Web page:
In atherogenesis, there are also changes in the extracellular matrix, characterized by increases in the amounts of elastin, collagen and glycosaminoglycans . Inflammatory cells invade the vessel wall and secrete cytokines, proteases and growth factors. There is endothelial dysfunction, with loss of some vasodilator capacity and of the ability to inhibit platelet aggregation and platelet and leukocyte adhesion. Vascular smooth muscle cells migrate into the subintimal space, causing thickening of the wall and a reduction in the lumen area. Limitation of vasodilator capacity, lipid and calcium deposition, fibrosis and thrombosis complete the atherosclerotic process.
Angiotensin II, like endothelin-1, another peptide vasoconstrictor, has a profound effect on the composition of the extracellular matrix of vascular smooth muscle cells, including effects on the synthesis and secretion of thrombospondin, fibronectin and tenascin. These effects are linked to the activity of autocrine feedback loops involving complex interrelation, as yet undetermined, between angiotensin II, endothelin-1, TGF-beta 1 and PDGF-A .
Very little is known about the molecular mechanisms by which vascular smooth muscle cell mitogens such as angiotensin II regulate gene expression to cause vascular smooth muscle growth or proliferation in hypertension and atherosclerosis. These may include the activation of proto-oncogenes such as c-fos[62, 63] or c-jun, a characteristic of many mitogenic agents, of the enhancer element activator protein-1 (AP-1)  or of growth factors such as PDGF-A and bFGF [43–47, 59]. The signal transduction system that links angiotensin II receptors and proto-oncogenes or growth activation almost certainly involves the phosphoinositide pathway, PKC and intracellular calcium mobilization [39, 66], and can be blocked by ACE inhibition .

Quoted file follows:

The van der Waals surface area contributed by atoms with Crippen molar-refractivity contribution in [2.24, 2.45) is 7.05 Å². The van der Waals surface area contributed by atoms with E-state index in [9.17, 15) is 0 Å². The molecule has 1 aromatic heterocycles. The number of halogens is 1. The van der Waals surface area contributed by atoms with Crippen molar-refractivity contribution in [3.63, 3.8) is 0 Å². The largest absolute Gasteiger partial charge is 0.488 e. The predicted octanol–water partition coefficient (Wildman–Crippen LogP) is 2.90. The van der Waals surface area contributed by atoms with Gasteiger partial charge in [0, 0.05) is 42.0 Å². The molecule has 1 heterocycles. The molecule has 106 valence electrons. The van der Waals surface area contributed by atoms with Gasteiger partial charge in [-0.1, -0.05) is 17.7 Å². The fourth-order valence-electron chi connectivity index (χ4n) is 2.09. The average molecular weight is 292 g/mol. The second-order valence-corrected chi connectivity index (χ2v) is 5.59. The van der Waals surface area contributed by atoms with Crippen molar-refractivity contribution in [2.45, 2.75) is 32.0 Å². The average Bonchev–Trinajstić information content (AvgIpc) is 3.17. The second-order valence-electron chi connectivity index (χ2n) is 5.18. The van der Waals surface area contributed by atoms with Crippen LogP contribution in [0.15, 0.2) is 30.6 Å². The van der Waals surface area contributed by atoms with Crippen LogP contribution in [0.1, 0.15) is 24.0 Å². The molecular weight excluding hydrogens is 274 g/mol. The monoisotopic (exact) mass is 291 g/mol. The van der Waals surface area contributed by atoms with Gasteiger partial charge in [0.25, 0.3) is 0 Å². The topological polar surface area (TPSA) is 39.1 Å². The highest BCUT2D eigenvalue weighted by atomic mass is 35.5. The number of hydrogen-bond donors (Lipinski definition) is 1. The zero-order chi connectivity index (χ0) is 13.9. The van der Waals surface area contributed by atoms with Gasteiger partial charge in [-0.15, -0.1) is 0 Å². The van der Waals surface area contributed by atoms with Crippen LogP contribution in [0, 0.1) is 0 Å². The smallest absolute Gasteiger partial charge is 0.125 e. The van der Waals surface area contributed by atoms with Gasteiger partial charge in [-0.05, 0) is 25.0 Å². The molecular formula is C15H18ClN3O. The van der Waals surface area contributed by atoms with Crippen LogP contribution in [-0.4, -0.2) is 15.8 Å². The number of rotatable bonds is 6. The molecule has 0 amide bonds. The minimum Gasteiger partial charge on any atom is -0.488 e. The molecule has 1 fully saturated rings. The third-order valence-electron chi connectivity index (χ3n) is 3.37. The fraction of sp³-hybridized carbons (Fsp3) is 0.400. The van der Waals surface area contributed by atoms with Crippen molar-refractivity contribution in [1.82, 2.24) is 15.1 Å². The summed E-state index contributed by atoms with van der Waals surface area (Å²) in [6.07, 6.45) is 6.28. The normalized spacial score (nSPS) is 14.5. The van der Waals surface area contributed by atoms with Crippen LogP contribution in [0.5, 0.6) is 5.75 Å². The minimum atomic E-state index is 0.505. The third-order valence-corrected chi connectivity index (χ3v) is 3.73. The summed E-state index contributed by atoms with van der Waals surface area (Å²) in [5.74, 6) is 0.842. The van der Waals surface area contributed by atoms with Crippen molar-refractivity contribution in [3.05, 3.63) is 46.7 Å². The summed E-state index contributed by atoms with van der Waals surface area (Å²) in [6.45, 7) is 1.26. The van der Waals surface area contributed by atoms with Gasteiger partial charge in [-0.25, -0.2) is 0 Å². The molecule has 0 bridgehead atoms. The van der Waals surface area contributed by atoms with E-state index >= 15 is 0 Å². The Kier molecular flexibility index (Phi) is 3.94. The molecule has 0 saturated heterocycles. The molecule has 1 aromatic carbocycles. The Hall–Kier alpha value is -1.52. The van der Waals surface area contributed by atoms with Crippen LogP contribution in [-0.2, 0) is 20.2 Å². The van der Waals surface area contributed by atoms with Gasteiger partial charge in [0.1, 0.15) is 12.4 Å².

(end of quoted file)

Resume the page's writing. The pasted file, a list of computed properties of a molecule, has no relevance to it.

Angiotensin II activates human peripheral blood monocytes, determined by both the release of tumor necrosis factor-alpha from monocytes and their adhesion to monolayers of human endothelial cells . This implies that angiotensin II is an important candidate stimulus for the subendothelial infiltration of monocytes observed in atherogenesis and hypertension.
It has also been suggested that angiotensin II promotes thrombosis. Angiotensin II increases plasminogen activator inhibitor type 1 in rat aortic smooth muscle cells  and in humans in vivo . This raises the possibility that angiotensin II is prothrombotic, with all of the implications for thrombin-related acceleration of atherosclerosis, and that ACE inhibitors or angiotensin II antagonists may exert some protective effect through this mechanism.